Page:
You may want to think about a trailer of some kind since you are going to be stationary. The price of a motorhome includes an engine and in your case, you don't need an engine.
Insurance will be cheaper on a trailer because it doesn't have an engine.
Just some food for thought.
We have been full-timing for two years now, and operate a consulting business from the road,but for the first year and a half, we were tied to a local business we owned and finally closed. We had a house to sell and had some equity, but quickly realized that our savings and equity would last us a lot longer in retirement, so we found an excellent local RV park, which offered extended stay rates, deeply discounted,which were lower than any rent we could find in a place we would want to live. One of our neighbors in the park had just your situation,and has been happily living in their class A while the husband is working. They are quite happy doing so, and they have been able to recoup financially, by doing this. You mentioned that your husband is a flooring contractor. The folks I mentioned decided to re-do all the floors in their coach,as well as other mods on the coach. They found a flooring guy who was willing to replace the carpet and flooring with new carpet and laminate flooring,on-site here in the park. The contractor did such a good job and at a price far less than any of the RV places wanted, that we and two others had the same guy do ours (even though our coach is two years old, we wanted laminate and the carpet on the slides and stairs was showing wear. I suspect the guy will get more work as a result, as this is a busy park with lots of in & out activity. We went to a local flooring distributor, picked out what we wanted,paid for the material and then paid the guy for his labor. Just mentioning this a an area for thought. We are now mobile 3/4 of the year, but come back her for a few months each year. We were very pleased to get this done onsite..a big deal for full-timers(with old dogs, too!). Terry offers a great possibility of looking for nice mobile parks set-up to take RV's. We couldn't find that here, but wish we had.Since we no longer have to be "in town" for the business we closed, we found a place 55 miles out, with super amenities, for $250 less per month than we now pay, when we are here. Our experience is that it costs less to live as we now do than when we had the house. While we have mild winters, we have very hot summers, and even with metered electric, we pay less than in the house. We were very lucky that the buyer of our house bought everything in it, as well, and I realize that things became simpler for us, but I think you are wise to consider the R.V. option. I wish you well. Richard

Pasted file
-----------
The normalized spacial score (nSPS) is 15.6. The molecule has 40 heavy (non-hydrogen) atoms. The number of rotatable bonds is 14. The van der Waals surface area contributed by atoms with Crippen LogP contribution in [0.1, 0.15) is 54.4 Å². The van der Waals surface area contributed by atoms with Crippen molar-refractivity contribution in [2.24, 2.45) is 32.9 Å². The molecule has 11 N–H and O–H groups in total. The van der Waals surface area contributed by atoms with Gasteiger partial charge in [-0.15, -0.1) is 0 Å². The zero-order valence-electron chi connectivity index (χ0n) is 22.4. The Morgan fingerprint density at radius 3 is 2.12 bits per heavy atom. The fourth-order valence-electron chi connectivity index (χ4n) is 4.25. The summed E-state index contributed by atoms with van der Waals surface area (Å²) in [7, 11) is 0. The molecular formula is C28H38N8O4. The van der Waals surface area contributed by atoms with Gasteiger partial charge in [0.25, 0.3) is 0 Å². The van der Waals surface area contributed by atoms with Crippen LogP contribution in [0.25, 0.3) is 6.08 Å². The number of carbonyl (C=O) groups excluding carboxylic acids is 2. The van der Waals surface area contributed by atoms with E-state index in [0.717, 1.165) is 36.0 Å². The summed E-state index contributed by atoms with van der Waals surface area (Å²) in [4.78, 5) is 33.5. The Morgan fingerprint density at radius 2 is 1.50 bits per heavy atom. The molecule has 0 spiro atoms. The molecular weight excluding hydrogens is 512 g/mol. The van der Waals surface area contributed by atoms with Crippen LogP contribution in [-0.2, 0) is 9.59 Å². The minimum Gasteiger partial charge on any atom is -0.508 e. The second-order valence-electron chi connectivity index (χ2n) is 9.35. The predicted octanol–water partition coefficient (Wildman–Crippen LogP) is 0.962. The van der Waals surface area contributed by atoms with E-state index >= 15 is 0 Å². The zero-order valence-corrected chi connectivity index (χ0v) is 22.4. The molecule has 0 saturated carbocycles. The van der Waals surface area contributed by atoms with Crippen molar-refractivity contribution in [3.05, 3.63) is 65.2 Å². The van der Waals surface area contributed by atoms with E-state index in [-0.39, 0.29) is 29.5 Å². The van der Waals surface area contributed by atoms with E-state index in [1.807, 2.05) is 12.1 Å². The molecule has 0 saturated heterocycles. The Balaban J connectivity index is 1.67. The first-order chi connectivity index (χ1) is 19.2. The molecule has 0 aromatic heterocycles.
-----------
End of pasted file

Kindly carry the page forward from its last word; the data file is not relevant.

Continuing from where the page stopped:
Richard & Ginny, travel with Buster,our Schnauzer boy. 2010 Ford Lariat PSD;2011 Open Range 345 RLS, 5th wheel."Not all who wander are lost".
Hi Linda, We already Have a Class A. We don't have savings and we'd never afford to buy a trailer with our credit. The whole point is living in what we have to save money. But thanks for the advice.
Hi Richard, I appreciate all your helpful advice. That is exactly why we're considering living in our RV. It's just a matter of finding a place out here in PA that would let us live on a site year round. I'm not ready to move out of state and leave my children and grandchildren behind yet. Thanks again.
Life is too short. Live it Now!
Currently at Shady Acres RV Park Lebanon; Tennessee
Oh I didn't realize you already have a motorhome. :) Then that makes perfect sense!!!
This is an older post, hope your situation is going well!One idea that occurs to me, if your husband is a flooring contractor, perhaps being in an RV might expand his working territory? Maybe you could use the opportunity to seek out jobs farther afield, also, there are "night watch" opportunities for parking an RV, maybe if your husband scores a job on a larger construction site, you could park there, and do duty as the night watchmen.
2004 Fleetwood Fiesta 26Q Class A